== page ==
Luke Juran recently conducted research in post-disaster water sanitation in India through a Fulbright grant. In this video, he shares what inspired his project and how he gave back to the community while exploring the local culture.
For those interested in applying for grants through the DAAD (German Academic Exchange Service), DAAD San Francisco Representative Leslie Harlson will be offering a workshop using Skype on Tuesday, Oct. 2, 2012, from 3:30-5:00 p.m. in International Commons, 1117 UCC. The workshop will provide an overview of the types of grants offered and the application process, followed by a live question-and-answer session. All students intending to apply for a DAAD grant this year are strongly encouraged to attend. The workshop is free and open to the public. Interested students and faculty are requested to R.S.V.P by Oct. 1 to Karen Wachsmuth, academic programs and student services administrator, International Programs, at firstname.lastname@example.org.
How severely is the world’s energy consumption affecting the health of its communities?
There is a growing consensus on the part of the global community that a reevaluation of energy needs and mechanisms to produce energy is imperative. Using the lens of health impacts as the focus, this year’s Global Health Studies conference, “Energy and Global Health on a Sick Planet,” will explore current challenges and potential remedies to global energy needs.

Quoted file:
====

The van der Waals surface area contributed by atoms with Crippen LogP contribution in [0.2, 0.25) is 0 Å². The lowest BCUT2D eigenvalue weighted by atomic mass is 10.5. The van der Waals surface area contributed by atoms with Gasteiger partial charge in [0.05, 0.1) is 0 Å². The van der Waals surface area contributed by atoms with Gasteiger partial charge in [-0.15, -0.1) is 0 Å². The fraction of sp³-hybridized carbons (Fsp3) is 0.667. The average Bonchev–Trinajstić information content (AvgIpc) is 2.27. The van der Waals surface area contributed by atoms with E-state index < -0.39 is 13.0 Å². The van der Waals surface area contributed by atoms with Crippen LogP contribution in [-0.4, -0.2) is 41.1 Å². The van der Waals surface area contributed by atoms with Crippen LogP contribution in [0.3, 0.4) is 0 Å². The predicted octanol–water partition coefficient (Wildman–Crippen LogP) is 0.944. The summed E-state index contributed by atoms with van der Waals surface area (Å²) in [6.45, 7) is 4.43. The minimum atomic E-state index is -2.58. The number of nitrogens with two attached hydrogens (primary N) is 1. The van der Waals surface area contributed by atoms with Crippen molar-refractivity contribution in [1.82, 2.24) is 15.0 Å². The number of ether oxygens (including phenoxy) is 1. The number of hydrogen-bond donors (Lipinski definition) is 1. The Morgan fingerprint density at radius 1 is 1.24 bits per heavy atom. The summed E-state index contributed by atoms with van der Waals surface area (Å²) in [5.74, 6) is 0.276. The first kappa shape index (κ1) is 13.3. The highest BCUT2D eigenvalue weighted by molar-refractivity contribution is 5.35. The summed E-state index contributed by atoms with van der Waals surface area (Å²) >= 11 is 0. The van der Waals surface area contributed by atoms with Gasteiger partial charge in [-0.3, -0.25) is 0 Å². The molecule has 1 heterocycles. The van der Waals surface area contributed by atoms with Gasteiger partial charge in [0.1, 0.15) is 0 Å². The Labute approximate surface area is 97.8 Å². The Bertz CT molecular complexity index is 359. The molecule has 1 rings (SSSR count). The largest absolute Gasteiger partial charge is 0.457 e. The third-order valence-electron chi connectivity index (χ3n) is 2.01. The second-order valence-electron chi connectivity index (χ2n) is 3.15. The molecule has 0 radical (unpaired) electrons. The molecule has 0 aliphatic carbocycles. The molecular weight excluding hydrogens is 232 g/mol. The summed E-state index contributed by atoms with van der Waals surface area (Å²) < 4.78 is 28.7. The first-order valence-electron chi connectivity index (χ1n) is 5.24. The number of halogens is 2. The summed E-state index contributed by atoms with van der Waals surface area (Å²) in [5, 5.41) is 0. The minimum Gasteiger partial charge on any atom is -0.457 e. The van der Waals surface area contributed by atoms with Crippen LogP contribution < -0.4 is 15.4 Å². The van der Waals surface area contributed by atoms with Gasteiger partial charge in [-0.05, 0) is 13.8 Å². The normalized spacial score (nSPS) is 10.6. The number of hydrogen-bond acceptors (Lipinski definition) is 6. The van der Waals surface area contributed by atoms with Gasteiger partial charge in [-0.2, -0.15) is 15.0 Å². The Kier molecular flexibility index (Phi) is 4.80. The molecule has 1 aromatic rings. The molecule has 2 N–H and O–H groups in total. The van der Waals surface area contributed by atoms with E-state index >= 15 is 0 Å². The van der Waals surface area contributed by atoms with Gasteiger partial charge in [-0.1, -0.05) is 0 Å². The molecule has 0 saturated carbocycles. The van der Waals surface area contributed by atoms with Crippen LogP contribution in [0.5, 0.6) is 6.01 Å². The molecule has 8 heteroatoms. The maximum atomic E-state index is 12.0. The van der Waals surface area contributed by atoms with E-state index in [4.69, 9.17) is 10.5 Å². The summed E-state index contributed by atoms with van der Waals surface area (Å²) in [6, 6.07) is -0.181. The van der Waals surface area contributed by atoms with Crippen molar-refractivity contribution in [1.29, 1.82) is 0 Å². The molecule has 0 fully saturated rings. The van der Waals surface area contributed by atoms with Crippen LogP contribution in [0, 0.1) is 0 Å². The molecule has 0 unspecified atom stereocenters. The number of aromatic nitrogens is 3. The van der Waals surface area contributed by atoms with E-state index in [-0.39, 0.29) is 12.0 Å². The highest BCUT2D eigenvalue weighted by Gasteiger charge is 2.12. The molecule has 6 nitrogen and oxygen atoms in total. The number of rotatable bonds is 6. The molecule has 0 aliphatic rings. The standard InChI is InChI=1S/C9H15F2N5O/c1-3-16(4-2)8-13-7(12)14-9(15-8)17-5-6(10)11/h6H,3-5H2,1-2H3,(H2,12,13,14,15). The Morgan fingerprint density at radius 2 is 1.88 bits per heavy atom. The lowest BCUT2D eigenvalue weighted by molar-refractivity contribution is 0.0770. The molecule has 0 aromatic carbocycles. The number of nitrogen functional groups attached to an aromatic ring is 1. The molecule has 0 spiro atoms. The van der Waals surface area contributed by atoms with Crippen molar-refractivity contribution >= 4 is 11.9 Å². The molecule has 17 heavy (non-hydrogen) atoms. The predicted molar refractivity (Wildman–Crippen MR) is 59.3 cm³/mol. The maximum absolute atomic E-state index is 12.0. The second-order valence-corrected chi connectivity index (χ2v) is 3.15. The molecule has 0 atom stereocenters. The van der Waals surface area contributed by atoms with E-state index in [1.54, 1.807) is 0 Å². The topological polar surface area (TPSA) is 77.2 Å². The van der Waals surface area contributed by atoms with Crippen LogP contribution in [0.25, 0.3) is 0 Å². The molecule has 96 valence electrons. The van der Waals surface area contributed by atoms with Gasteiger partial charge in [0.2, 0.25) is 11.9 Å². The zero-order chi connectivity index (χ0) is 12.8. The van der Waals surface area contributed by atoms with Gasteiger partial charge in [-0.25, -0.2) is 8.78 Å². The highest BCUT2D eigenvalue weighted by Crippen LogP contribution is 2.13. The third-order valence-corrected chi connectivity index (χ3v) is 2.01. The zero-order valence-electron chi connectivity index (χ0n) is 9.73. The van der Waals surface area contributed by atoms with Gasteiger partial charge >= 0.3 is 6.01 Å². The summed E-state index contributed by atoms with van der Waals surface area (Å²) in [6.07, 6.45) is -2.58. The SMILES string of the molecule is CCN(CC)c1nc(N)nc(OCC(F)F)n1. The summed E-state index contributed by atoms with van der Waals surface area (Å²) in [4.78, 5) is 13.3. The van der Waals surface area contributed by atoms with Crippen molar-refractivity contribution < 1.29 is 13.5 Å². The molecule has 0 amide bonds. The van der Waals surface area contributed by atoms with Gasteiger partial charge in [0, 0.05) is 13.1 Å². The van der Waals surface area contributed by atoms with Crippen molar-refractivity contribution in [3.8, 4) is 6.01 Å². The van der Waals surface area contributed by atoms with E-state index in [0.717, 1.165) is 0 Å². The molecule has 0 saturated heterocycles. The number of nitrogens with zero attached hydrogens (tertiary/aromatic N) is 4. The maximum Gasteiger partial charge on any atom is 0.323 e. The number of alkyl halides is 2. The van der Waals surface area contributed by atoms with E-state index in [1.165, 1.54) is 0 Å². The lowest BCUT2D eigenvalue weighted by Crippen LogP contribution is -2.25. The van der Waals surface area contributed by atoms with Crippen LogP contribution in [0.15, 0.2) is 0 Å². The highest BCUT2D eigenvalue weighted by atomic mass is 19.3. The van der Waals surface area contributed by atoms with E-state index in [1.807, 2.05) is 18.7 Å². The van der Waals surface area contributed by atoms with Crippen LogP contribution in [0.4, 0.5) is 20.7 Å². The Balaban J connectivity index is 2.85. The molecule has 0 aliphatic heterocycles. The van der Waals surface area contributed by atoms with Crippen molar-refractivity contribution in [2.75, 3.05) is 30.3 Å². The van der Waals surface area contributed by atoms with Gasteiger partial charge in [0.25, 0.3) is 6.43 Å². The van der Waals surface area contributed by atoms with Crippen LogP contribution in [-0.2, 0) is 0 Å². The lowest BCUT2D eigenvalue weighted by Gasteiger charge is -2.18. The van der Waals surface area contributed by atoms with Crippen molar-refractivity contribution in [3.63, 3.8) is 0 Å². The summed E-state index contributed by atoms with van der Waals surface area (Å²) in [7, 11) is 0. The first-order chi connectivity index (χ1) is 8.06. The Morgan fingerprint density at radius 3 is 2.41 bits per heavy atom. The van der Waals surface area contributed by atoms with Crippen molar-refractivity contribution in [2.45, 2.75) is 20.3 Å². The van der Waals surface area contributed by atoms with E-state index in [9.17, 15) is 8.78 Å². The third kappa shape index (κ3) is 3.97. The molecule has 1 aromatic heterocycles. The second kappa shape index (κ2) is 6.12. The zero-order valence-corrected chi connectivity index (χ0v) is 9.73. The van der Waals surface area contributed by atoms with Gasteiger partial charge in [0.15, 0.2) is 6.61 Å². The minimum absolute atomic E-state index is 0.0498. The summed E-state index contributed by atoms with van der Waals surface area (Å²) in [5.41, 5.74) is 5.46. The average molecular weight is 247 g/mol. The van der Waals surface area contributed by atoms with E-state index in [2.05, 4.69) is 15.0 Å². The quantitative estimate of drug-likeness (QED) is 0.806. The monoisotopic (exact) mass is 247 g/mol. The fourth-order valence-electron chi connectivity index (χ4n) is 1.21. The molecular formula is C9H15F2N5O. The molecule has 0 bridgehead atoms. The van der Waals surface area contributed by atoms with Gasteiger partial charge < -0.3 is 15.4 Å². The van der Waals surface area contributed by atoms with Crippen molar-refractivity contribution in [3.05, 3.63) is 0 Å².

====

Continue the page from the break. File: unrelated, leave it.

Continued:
Join the Center for Asian and Pacific Studies for its 25th Anniversary Speaker Series this fall, featuring prominent scholars of East Asian studies. All events are free and open to the public.
The long history of Latino presence in the Midwest and the changing demographics of our region will be among the topics discussed on the October 5 WorldCanvass program, The Latino Midwest. The free program will take place in Room 2780, University Capitol Centre from 5-7 p.m. and the public is invited to attend. WorldCanvass is produced by International Programs and hosted by Joan Kjaer.
The European Studies Group (ESG) is hosting a luncheon talk featuring speaker Stephanie Mueller at noon on Friday, Sept. 14, in 2520C University Capitol Centre. The title of the talk is “A Ghost, a Jester, and a Bird: Three Metaphors of ‘Subversion’ among Conflicting Nationalisms in Contemporary Spain.”
Given the importance of ensuring that students graduate on time and are equipped to be successful in their careers, and given the emphasis the University of Iowa is giving to student success, my earlier post addressed the connections between study abroad and student success. Since then, the number of students studying abroad has gone up a bit: now over 20% of UI undergraduates study abroad at some point during their time at the University, which is a significant and encouraging number. However, as I noted previously, the study abroad population remains strongly female, and there is still significantly lower participation among minorities than among white students.
SPAN Magazine: Bridging U.S.-India Relations-a publication produced by the U.S. Embassy in New Dehli- recently released an article on the University of Iowa's India Winterim Program. This 3-week UI course offers students an opportunity to study and participate with grass-roots organizations in India focused on social entrepreneurship, sustainability, public health and more.